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War commemorations must not be abandoned

October 31st, 2020 5:10 PM

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SIR - As Ireland approaches the centenary commemorations of the deaths of Terence McSwiney, Tomás McCurtain and Kevin Barry next month, who died during Ireland’s War of Independence, revisionist historians and some political commentators continue to depict Ireland’s freedom fighters as cold-blooded murderers and our War of Independence as a sordid sectarian conflict.
Calls for the government to abandon commemorations appear to be an act of atonement and State apology to opponents of Irish independence for our audacity in commemorating our political and cultural independence and our revolutionary heroes of 1916 and War of Independence.
It is unlikely that Patrick Pearse and James Connolly would have taken up arms if Britain had recognised the democratic wishes of the Irish people and implemented Home Rule, a wish that was overwhelmingly expressed in every election since 1870. It is also unlikely that Kevin Barry would have taken up arms if Britain had acknowledged the democratic mandate that was given in the 1918 general election, a mandate that conferred the authority on the FirstDáil to give legitimate expression to the will of the people.
It is risible for opponents of the War for Independence to suggest that the government should not commemorate the centenary of the execution of Kevin Barry, the death on hunger strike of Terence McSwiney and the murder of Tomás McCurtain, who were soldiers of the Irish Republican Army, recognised by Dáil Éireann as its legitimate army.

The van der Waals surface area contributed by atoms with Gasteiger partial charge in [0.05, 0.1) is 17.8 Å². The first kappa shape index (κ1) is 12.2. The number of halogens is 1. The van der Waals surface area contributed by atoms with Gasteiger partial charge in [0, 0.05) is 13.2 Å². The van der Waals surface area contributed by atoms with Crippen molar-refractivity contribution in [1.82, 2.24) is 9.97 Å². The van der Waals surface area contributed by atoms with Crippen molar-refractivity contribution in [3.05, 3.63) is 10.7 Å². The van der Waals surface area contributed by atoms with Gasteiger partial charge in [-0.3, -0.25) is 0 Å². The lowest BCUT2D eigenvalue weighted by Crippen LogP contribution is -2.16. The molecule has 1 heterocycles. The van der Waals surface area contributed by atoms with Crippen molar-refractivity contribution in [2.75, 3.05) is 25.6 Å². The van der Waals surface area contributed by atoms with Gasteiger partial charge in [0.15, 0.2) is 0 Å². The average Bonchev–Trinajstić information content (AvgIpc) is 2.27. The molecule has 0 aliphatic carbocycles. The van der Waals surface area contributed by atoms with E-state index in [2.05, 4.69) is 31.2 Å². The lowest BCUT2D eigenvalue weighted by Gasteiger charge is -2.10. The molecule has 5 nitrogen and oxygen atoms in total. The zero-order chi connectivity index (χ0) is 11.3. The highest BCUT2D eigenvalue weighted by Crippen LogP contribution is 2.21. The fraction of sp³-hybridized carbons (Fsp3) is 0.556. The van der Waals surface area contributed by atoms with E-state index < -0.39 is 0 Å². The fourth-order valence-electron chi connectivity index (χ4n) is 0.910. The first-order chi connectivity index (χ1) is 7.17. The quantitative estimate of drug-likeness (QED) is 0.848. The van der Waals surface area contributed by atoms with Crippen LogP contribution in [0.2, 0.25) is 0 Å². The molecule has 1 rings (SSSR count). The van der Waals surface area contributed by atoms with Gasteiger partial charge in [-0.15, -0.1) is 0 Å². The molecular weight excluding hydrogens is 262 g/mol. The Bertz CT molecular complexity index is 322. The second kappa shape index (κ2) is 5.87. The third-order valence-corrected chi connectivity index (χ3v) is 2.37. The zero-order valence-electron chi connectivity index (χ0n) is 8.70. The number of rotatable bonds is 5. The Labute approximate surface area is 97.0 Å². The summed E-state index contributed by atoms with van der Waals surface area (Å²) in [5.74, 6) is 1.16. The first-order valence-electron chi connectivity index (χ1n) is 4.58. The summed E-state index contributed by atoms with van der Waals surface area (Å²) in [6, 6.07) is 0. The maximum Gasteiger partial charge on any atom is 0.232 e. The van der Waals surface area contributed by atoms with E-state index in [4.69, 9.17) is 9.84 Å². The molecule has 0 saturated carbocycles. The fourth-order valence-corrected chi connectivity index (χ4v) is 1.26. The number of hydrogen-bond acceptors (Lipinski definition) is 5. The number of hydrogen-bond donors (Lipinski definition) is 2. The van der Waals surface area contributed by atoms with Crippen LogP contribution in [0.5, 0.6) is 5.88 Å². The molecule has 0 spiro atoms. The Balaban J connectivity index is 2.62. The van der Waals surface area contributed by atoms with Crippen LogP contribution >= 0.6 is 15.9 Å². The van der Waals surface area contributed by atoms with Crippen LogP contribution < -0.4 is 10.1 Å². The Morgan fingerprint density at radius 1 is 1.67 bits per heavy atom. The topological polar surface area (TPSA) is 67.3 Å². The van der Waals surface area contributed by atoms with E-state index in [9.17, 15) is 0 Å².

The British government, by rejecting the democratic method of declaring the national will, led to a recognition that the bullet be more effective than the ballot. The right to resist foreign occupation does not necessarily stem from the ballot box.
There is a long established and internationally-recognised right of people to resist
foreign occupation as expressed in United Nations Resolutions 3070 and 3103 which acknowledge the status of combatants struggling against colonial domination and the rights of people to self determination.

Tom Cooper,
Irish National Congress,
Aras an Phiarsaigh,
Pearse Street,
Dublin 2.

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